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Business

Japanese TV show exports are hot but beware of diplomatic drama

Fragile ties with importers like China could get in way of 50bn yen goal

The Chinese version of Japan's popular comedy-drama "Date"

TOKYO -- Japan's exports of TV programming are booming, and the government is keen to maintain the momentum as a way to promote Japanese culture abroad and increase the earnings of broadcasters. 

TV programming exports reached 28.8 billion yen ($263 million) in the fiscal year through March 2016, according to data from the country's communications ministry. The government wants to push that number even higher, but there are some obstacles to overcome.

In February, a remake of the popular 2015 comedy-drama "Date" hit TV screens in China. A Chinese internet broadcaster bought the rights to retell the story of a woman who works in a high-profile government job and a 30-something man who is unemployed. The company worked with Japan's Fuji Television Network, the producer of the original series, to make the Chinese version.

In addition to selling popular programs, such as the anime series "Detective Conan" and "Naruto," and the buddy cop drama "Aibo," Japanese broadcasters are keen to promote concepts for overseas remakes.

All told, Japan's exports of TV programming quadrupled over the five years through March 2016, topping a 20 billion yen target the government had set for the year through March 2019.

The government's new goal for fiscal 2020 is 150% higher, at 50 billion yen. Judging from current demand, that seems reachable, but some Japanese officials worry it is too ambitious.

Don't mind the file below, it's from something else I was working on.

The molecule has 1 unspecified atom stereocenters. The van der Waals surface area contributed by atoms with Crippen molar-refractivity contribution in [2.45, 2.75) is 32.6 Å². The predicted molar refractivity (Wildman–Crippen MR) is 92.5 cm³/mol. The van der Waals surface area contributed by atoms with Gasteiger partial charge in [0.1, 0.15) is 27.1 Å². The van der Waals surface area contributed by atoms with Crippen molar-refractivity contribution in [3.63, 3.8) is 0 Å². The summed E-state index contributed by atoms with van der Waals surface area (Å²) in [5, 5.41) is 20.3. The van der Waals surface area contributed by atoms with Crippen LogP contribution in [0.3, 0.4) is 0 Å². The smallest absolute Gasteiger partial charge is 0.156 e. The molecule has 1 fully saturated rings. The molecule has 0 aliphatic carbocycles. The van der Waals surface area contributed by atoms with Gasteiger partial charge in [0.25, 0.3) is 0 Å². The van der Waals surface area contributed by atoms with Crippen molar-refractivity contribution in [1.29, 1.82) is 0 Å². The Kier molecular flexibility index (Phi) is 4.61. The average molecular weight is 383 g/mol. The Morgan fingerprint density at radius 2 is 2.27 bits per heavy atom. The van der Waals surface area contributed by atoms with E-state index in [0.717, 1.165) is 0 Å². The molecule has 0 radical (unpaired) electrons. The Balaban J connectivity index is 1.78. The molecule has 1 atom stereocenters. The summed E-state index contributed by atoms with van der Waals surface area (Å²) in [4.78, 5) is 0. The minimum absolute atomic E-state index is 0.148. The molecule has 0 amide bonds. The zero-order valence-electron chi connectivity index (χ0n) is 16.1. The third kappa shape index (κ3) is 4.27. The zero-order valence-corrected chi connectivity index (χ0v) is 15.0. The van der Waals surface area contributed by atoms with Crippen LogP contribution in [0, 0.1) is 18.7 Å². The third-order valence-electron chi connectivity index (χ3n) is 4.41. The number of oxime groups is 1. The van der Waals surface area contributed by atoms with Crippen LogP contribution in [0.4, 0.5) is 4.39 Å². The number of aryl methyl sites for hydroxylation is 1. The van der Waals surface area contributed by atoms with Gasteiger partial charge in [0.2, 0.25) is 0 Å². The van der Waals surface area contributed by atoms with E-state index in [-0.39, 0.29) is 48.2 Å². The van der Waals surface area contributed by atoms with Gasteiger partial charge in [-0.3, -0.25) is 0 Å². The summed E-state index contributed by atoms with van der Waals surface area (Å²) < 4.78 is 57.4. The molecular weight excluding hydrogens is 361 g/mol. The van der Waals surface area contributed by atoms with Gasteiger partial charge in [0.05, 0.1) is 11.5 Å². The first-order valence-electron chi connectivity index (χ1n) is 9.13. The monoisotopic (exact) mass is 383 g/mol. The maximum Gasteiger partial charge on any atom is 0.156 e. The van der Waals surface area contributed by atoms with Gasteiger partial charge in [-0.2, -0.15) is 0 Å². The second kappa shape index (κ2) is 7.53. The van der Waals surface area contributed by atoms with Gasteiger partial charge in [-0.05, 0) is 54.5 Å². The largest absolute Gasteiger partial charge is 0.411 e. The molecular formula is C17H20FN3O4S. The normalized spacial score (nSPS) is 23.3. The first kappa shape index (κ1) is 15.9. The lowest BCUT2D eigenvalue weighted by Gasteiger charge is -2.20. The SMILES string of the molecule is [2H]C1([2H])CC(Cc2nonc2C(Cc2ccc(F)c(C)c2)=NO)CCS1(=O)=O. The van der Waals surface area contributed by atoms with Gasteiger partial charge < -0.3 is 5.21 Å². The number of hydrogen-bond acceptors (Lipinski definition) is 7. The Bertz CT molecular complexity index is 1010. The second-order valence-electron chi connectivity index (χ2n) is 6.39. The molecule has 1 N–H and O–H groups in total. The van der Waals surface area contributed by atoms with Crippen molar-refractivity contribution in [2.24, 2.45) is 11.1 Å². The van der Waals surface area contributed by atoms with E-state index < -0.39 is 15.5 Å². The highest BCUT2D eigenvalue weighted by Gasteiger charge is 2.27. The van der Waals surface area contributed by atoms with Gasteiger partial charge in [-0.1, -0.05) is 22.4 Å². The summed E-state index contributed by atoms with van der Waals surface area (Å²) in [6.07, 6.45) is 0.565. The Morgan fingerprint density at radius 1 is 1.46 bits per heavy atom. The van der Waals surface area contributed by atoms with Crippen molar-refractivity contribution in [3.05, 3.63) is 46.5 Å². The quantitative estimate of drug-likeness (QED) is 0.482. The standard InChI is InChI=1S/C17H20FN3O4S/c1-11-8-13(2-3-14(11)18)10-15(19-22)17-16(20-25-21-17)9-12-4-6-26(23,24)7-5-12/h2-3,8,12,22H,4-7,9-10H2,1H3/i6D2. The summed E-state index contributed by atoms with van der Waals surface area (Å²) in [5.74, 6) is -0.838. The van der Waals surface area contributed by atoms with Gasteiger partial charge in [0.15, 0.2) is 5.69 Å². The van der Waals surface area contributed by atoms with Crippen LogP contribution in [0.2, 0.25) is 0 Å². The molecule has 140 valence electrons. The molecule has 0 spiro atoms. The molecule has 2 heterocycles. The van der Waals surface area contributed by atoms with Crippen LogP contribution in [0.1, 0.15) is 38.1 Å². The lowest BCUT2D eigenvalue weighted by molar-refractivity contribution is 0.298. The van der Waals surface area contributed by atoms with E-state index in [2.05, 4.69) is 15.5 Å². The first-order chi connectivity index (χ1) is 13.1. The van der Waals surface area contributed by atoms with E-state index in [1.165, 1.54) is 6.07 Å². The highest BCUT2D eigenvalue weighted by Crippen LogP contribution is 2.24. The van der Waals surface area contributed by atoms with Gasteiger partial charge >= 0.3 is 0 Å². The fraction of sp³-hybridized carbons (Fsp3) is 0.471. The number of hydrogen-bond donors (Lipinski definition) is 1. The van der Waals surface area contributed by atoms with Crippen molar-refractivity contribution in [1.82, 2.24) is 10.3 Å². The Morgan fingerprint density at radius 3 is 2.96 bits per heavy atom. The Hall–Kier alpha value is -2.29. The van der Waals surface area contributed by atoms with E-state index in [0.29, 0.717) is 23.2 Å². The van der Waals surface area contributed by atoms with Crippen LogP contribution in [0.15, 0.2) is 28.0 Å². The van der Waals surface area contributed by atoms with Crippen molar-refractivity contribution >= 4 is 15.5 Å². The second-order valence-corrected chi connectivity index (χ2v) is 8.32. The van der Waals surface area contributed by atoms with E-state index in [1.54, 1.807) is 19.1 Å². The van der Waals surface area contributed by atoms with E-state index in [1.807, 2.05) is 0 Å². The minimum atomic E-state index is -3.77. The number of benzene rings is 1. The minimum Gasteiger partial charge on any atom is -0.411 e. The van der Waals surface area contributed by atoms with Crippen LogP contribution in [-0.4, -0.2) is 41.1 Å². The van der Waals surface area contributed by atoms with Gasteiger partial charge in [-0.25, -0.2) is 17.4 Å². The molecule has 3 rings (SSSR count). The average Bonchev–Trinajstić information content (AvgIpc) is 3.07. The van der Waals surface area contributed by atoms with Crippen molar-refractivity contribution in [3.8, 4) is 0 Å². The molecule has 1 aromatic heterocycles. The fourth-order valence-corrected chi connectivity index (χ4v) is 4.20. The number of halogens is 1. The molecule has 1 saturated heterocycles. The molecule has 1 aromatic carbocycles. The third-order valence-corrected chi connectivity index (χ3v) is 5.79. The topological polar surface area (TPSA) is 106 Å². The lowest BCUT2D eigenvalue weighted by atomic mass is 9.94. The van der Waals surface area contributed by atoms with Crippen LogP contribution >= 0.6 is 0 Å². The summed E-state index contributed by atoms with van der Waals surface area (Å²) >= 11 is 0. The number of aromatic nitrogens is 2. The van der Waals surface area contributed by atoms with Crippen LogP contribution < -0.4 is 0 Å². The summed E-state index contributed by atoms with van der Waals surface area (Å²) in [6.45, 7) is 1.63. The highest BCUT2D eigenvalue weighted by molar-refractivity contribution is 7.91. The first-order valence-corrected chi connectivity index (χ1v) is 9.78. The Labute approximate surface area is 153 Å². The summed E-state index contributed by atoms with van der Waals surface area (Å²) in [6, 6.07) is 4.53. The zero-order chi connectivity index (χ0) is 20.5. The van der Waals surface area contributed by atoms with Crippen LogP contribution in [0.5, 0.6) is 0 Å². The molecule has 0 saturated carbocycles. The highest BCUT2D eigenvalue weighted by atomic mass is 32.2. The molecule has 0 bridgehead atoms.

Scrambled plans

One cause for concern is that the current boom is heavily dependent on China. Some Chinese buyers are willing to spend up to 10 million yen per episode for exclusive broadcasting rights to plots that would fetch only several hundred thousand yen in Japan. 

Yet fortunes can quickly change depending on the state of bilateral relations. A case in point: South Korea's exports of TV programs to China are slowing, largely due to the Chinese backlash against Seoul's decision to accept an American missile defense system.

Given how fragile Sino-Japanese ties tend to be, it is easy to imagine a similar shift in demand. 

Travel cues

At least while the going is good, Japan's Ministry of Internal Affairs and Communications sees a prime opportunity to reel in more tourists.

The ministry is encouraging the country's regional broadcasters to, essentially, introduce their home areas to the world. The idea is to create unique programming that touts local attractions and specialties, in formats that will appeal to international audiences.

Currently, the ministry is thinking about increasing support for local broadcasters that create such content.

TV preferences vary widely from country to country. Japanese dramas, for instance, typically consist of only about a dozen episodes, while longer stories are more common elsewhere. Entertainment value is the most important factor, but adapting to overseas norms wouldn't hurt.

(Nikkei)

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